A comparison between the opening paragraphs of chapter 49 in the manuscript (fol. 96r/p. 173-fol. 97v/p. 176) and those in Mayer (pp. 225-30) brings out some significant differences. In 1673, since the orateur is seen as a representative of and spokesman for the whole company, 'il est de l'honneur de la Troupe qu'il en soit nomme le Chef, puisque je luy ay donne la face d'vne Republique, & encore qu'il n'ayt pas plus de pouuoir ni d'auantages qu'vn autre, chacun toutefois a de la deference pour ses auis' (fol. 96R/p. 173).Mayer (p. 225) is at once more tentative and more hard-hitting:

il seroit peut etre de l'honneur de la Troupe qu'il en fust nomme le Chef, puisque ie luy ay donne la face d'vne Republique, & que ie croirois luy faire tort de l'apeller Anarchie. Mais comme cet Orateur ne doit le plus souuent l'honneur de sa fonction qu'au pur hazard, sans que precisement le merite y contribue, & que d'ailleurs il n'a pas dans la Troupe plus de pouuoir ny d'auantage qu'vn autre, ainsi que les Comediens de Paris me l'ont assure, ie ne le nommeray simplement que l'Orateur. (Emphasis added)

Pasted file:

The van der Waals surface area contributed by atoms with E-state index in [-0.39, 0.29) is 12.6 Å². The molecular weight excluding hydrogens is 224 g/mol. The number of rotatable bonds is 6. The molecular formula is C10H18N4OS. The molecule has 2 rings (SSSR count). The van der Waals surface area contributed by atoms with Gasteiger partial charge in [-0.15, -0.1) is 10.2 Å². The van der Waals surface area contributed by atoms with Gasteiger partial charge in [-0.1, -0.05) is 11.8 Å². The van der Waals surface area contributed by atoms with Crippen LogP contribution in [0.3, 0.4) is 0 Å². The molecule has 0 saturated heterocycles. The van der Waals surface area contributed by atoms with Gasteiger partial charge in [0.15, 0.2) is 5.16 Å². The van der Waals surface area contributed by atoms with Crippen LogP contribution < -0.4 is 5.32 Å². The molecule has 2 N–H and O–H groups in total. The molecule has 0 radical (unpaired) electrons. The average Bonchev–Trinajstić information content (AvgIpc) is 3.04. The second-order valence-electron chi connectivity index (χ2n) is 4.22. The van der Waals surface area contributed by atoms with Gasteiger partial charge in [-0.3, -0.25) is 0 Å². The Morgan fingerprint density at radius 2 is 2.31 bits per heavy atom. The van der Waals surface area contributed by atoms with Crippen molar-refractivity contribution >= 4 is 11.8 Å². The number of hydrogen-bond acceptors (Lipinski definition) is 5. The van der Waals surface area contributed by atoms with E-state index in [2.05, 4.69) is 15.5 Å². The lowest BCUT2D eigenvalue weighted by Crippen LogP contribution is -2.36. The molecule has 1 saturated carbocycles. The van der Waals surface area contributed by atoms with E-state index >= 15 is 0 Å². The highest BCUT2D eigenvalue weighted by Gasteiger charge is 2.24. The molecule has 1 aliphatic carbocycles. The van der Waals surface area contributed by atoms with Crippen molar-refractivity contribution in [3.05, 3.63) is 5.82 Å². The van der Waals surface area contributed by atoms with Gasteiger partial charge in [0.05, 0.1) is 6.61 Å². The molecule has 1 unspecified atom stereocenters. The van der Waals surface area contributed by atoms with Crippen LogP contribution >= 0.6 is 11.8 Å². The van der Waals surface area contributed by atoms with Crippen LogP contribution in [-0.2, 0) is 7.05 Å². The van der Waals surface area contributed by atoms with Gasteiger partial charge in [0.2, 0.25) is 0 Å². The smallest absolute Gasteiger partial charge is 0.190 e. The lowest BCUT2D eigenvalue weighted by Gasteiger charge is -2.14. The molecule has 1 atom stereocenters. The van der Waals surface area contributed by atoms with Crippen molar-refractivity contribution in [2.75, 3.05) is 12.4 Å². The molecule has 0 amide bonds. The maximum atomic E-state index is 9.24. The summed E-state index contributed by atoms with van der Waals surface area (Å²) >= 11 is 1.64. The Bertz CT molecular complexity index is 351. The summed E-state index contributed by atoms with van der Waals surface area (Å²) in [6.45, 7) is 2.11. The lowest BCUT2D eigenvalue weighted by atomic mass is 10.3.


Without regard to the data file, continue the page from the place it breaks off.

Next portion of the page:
The implied esteem which governs the natural choice in the manuscript has disappeared, as have the certainties that theatre companies govern themselves in a democratic fashion and that the orateur's opinion is worth listening to. One must assume that the first text was deemed suitable for the members of the Guenegaud troupe, with its remnants of Moliere's company, whereas Chappuzeau felt he could be more blunt when speaking to the wider readership of the Lyons edition.